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Edwin Ralph's story

For many years Edwin was sexually abused by his stepfather, Bill Kent, in the family home. Kent was a convicted paedophile in three states of Australia and one of the many charges brought against him had been for sexually abusing Edwin’s sister. The three siblings in the house were made wards of the Queensland State and in the early 1980s, Edwin’s sister and brother were removed and put into state-based care. Edwin was 10 years old at the time and for reasons he still can’t understand he was left in the home where he continued to be sexually abused by Kent for six more years.

‘I reported what was happening to child guidance and pretty much straightaway after I told them what happened they went straight out and asked my parents if this was true, and they said, “No”, and nothing else happened.

‘Every time Bill got out of jail they just let him come straight back where there’s kids and keep doing what he was doing. It seemed to me, how can you take two kids out of a home and leave one behind? It doesn’t make sense to me. It never has and it made me feel like I wasn’t wanted by the system.’

Edwin believed his mother knew her children were being abused by Kent but felt powerless to do anything about it.

‘She was getting physically abused herself’, Edwin said. ‘It was to the point I witnessed my mum try to kill herself to get away from it, and even today I feel if she left him, she wouldn’t be alive.’

Edwin spoke to the Commissioner from a Queensland jail where he was serving a lengthy sentence. Although he’d become eligible for parole, authorities deemed his lack of support outside jail as reason to reject his parole application. For some time he’d been requesting an interstate prison transfer so that he could be closer to a brother who’d offer him support, but these applications had been rejected.

As an adult, he’d never reported Kent’s abuse to police and though he had thoughts of doing so, he feared that Kent, if convicted, would end up in the same jail as him.

In jail, Edwin continued to experience flashbacks to the abuse. ‘Even in here, ‘cause it wasn’t just the sexual and physical abuse, it was being locked up in a cupboard, so to me a prison cell’s no different. At the same time I understand what I done was wrong and I’m being punished for that and I accept responsibility for that.’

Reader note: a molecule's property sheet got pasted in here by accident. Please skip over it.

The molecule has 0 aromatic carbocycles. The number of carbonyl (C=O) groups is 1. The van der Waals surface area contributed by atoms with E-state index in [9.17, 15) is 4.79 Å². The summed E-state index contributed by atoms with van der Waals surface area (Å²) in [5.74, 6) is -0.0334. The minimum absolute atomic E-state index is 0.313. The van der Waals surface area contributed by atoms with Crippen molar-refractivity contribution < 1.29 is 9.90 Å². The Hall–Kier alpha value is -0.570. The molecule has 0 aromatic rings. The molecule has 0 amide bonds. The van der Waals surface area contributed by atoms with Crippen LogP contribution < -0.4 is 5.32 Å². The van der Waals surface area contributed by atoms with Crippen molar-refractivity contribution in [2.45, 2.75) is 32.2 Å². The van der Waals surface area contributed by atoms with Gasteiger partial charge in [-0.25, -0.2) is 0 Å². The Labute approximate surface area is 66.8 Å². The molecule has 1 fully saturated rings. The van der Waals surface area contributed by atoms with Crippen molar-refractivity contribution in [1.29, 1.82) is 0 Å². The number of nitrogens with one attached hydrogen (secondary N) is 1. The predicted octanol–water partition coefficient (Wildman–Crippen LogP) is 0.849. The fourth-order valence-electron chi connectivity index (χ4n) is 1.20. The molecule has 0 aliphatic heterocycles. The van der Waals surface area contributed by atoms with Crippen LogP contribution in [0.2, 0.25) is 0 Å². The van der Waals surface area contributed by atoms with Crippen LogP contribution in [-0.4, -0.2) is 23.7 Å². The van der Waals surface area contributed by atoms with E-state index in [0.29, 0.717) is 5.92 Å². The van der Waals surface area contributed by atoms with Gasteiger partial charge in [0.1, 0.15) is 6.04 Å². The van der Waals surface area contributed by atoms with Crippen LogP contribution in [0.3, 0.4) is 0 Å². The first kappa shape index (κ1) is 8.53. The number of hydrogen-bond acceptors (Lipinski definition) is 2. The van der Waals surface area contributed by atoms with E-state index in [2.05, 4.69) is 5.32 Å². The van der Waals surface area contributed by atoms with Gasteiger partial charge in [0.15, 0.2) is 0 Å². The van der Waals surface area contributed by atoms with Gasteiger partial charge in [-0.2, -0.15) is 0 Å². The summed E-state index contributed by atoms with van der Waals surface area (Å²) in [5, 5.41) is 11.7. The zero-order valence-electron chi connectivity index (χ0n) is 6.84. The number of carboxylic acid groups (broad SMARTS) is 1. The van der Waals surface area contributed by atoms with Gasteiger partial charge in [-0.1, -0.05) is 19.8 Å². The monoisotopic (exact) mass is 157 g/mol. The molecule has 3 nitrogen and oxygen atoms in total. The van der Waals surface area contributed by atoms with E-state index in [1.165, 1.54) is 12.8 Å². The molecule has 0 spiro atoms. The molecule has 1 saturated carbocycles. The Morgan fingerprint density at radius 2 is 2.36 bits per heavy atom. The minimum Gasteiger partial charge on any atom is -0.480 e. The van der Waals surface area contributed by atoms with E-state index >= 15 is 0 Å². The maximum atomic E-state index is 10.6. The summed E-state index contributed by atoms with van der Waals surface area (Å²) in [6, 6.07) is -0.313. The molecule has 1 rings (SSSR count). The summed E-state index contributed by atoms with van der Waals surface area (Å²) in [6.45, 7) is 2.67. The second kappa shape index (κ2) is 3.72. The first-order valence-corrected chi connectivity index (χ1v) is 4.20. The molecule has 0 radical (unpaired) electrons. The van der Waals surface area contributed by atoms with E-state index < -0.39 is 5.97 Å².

Apart from his early disclosure to Queensland child protection services, Edwin hadn’t told anyone about the abuse until he mentioned it to lawyers at the time of his court case. It had no bearing on the judge’s decision and he was given a long sentence. He’d since spoken to mental health staff about his nightmares, low self-esteem, the difficulties he had trusting people, and his inability to maintain relationships.

‘I’ve been speaking to prison mental health and for years and years I’ve kept it quiet and I just wanted to let it all out. And considering I’m due for parole I just wanted to get it out and try to have some sort of life … I thought if I can open up about what happened to me, maybe I can stop this happening to someone else.’

 

He remained concerned that there might be children in the community whose safety was still being ignored, like his was.

‘I feel these people in these positions that turn a blind eye for so long, I think the world should start holding them accountable. Like here we are talking about duty of care in the legal system, well where’s the legal duty of care for child safety by not acting? They keep letting sex offenders go back to where there’s kids. You’re pretty much telling us it’s okay to do these things when it’s not. The way I look at it, I used to be really good at school till this all happened. Now, that kid they turned a blind eye on could be someone great in this country, so they let down someone that could be important which isn’t right.’

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